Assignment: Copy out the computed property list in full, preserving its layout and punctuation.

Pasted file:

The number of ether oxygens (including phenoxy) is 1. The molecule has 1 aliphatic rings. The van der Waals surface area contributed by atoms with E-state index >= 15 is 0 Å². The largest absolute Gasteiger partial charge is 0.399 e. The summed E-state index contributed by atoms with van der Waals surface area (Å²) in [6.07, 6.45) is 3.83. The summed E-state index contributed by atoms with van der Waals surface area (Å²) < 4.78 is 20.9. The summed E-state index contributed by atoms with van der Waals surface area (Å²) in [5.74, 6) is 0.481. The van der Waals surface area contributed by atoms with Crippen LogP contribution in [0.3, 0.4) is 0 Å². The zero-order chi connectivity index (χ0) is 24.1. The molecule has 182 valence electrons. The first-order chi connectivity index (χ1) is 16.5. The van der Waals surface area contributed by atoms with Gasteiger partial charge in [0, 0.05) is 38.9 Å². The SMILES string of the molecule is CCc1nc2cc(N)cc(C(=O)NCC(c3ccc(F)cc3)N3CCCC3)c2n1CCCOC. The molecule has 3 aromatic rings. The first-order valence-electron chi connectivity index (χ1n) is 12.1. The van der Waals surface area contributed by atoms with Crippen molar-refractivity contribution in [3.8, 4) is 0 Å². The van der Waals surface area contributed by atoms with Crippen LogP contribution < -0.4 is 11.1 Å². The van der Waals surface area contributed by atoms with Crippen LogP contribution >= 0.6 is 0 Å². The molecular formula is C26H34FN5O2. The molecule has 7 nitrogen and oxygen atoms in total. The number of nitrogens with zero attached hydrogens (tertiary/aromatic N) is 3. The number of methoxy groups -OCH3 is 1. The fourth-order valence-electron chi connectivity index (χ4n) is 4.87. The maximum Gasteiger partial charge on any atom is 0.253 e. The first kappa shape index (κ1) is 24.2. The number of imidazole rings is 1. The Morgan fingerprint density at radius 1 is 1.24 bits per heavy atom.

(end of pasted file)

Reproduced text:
The number of ether oxygens (including phenoxy) is 1. The molecule has 1 aliphatic rings. The van der Waals surface area contributed by atoms with E-state index >= 15 is 0 Å². The largest absolute Gasteiger partial charge is 0.399 e. The summed E-state index contributed by atoms with van der Waals surface area (Å²) in [6.07, 6.45) is 3.83. The summed E-state index contributed by atoms with van der Waals surface area (Å²) < 4.78 is 20.9. The summed E-state index contributed by atoms with van der Waals surface area (Å²) in [5.74, 6) is 0.481. The van der Waals surface area contributed by atoms with Crippen LogP contribution in [0.3, 0.4) is 0 Å². The zero-order chi connectivity index (χ0) is 24.1. The molecule has 182 valence electrons. The first-order chi connectivity index (χ1) is 16.5. The van der Waals surface area contributed by atoms with Gasteiger partial charge in [0, 0.05) is 38.9 Å². The SMILES string of the molecule is CCc1nc2cc(N)cc(C(=O)NCC(c3ccc(F)cc3)N3CCCC3)c2n1CCCOC. The molecule has 3 aromatic rings. The first-order valence-electron chi connectivity index (χ1n) is 12.1. The van der Waals surface area contributed by atoms with Crippen molar-refractivity contribution in [3.8, 4) is 0 Å². The van der Waals surface area contributed by atoms with Crippen LogP contribution < -0.4 is 11.1 Å². The van der Waals surface area contributed by atoms with Crippen LogP contribution >= 0.6 is 0 Å². The molecular formula is C26H34FN5O2. The molecule has 7 nitrogen and oxygen atoms in total. The number of nitrogens with zero attached hydrogens (tertiary/aromatic N) is 3. The number of methoxy groups -OCH3 is 1. The fourth-order valence-electron chi connectivity index (χ4n) is 4.87. The maximum Gasteiger partial charge on any atom is 0.253 e. The first kappa shape index (κ1) is 24.2. The number of imidazole rings is 1. The Morgan fingerprint density at radius 1 is 1.24 bits per heavy atom.